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Thread: Education and Learning

  1. #1
    I'm now 63 years old and enjoyed a very long and successful career first in journalism and now in advertising. I have a bachelors degree and graduated cum laude.

    Looking back on my years in school, the most useful thing I studied in high school was personal typing. I've been tested at around 110 words per minute.

    In college the most important thing I learned was simply this: you can't be late for the 6-o'clock news. That phrase "you can't be late for the 6 o'clock news" was a truly important life lesson. It means, first of all, you can't be late. As my professor Stan Alten at Syracuse University told us, you can't come on TV at 6-PM and say "we're not ready yet... we'll start the news in two minutes." And that's the way it is with life -- you can't set your own time schedule because the rest of the world has a time schedule too.

    And that brings me to the point of this post.

    Linda has a 15-year old son who goes to a top-rated school here in Ventura that doesn't have a structured class schedule. While I had to be in classes at 8-AM or 1-PM or 10:30-AM, he doesn't. He gets assignments for the week or for the semester, does the work at home on his schedule, and shows up at school several times a week for tests. Test times are open -- for example today he can show up anytime between 10am and 2pm to take a test that will last about 15 minutes.

    He is doing well and getting good grades. He is even taking some college level classes at the local community college. That's pretty impressive for a 15-year old.

    But except for the college class which does have a set time, there is nothing "set" for high school.

    I think that's going to create a problem in the future.

    I learned you can't be late for the 6-o'clock news, but without a set time schedule in high school, when will he learn that he has to be on the job at 9-AM or that the deposit must be in the bank by 2-PM, or that he can't sleep till noon?

    When I was in school I remember one of my teachers telling me that the most important thing we were learning was not about the French revolution, or tangents and square roots -- but how to grow and mature and function in society.

    How does a 15-year old learn to grow and mature and function in society when there is no classroom with other students to interact with and no structure for being in classes and for paying attention to teachers who are writing on chalkboards or blackboards or white boards?

    Sure these kids in this high school might excel in their studies, and this school might continue to pump out scholars who achieve great scores on standardized tests, but what kind of functioning adults will be developed from an unstructured school life?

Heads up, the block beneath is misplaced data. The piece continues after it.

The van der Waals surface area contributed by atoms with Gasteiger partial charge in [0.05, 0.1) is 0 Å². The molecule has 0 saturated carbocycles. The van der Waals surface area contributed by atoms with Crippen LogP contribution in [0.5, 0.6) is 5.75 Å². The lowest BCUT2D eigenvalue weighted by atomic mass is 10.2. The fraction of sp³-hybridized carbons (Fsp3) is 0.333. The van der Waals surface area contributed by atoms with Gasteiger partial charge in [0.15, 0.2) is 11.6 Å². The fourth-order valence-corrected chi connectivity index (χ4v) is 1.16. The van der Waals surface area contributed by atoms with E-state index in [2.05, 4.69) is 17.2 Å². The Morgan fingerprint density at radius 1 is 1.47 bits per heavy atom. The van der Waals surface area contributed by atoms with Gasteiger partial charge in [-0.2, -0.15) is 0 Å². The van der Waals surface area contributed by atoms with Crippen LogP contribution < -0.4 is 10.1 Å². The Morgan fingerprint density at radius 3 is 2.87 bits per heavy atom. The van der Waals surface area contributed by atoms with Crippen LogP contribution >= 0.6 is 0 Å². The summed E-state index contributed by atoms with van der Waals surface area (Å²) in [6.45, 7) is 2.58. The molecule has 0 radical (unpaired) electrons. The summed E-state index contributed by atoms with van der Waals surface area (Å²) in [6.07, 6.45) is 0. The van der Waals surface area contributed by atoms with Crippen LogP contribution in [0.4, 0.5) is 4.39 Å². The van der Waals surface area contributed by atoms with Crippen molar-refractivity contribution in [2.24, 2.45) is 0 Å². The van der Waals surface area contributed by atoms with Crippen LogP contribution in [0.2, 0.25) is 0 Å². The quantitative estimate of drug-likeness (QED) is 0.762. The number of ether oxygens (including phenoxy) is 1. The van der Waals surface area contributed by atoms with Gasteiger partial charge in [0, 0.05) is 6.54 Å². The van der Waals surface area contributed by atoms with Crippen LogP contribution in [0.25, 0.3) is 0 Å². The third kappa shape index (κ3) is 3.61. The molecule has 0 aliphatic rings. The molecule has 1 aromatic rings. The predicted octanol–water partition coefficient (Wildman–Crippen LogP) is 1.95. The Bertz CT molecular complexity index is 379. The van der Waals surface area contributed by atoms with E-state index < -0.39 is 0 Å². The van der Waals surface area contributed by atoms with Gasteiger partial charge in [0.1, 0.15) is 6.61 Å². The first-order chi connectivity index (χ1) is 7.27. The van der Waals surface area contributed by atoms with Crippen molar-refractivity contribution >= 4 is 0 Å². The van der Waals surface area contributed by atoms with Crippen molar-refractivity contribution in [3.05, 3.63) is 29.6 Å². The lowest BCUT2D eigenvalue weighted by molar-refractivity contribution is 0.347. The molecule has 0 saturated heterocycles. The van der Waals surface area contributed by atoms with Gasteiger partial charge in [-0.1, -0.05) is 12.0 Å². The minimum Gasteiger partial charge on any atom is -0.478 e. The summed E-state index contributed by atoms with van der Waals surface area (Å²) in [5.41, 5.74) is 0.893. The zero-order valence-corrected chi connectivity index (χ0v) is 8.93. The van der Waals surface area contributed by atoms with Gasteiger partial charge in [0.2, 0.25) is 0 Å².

It's all about quitting when ahead.

  2. #2
    I'd say, chances are if he's going to an un-structured high school, he may be more likely to end up in a similar un-structured career/job. This isn't necessarily a bad thing. Lots of jobs aren't structured. Many can work from home. Others don't have to be at work from X-Y times, 5 days a week. They are given a task and they have to get it done by some time/date. My dad doesn't have to show up at work at some specific time in the morning and leave by some time in the afternoon. No one at his work does [well, there are a few that have to, like opening the building, closing the building, meetings, etc.]. They all have different tasks and get them done in the required time frame. My dad has very little he actually has to do on-site, most of his work can be done from home.

  3. #3
    RS___ understood. But this is a 15 year old, in a school with other 15 year olds, and 16 year olds, and 17 year olds, and they don't know what their future careers will be.

    Wouldn't it be unfortunate if because of their unstructured lives now that they aren't prepared for a structured career later?

    Today, I have an unstructured life and career -- to a certain extent. Yes, I have to be at shoots with clients, and yes I have to deliver my shows on time to closed-captioning and then to the TV stations and networks. But here I am at 12:04pm writing on my forum. I can do this because for 33 years I worked a scheduled shift with TV and radio stations and with CBS when I was a producer, then assignment editor, then reporter. I didn't have the luxury of getting work done when I wanted to get work done -- so the habits I learned in high school prepared me for those jobs.

    Today my job, my work, is different -- but I still use the "skill habits" I learned showing up at high school at 8am to be in my seat in "home room."
    It's all about quitting when ahead.

  4. #4
    Off the cuff:

    Iq tests, etc, are based solely on what worked well in the past. But, ultimately, we have to go with what works in the future. My guess, a (right) mix of everything.

    "Be not the first by whom the new are tried, Nor yet the last to lay the old aside." Alexander Pope

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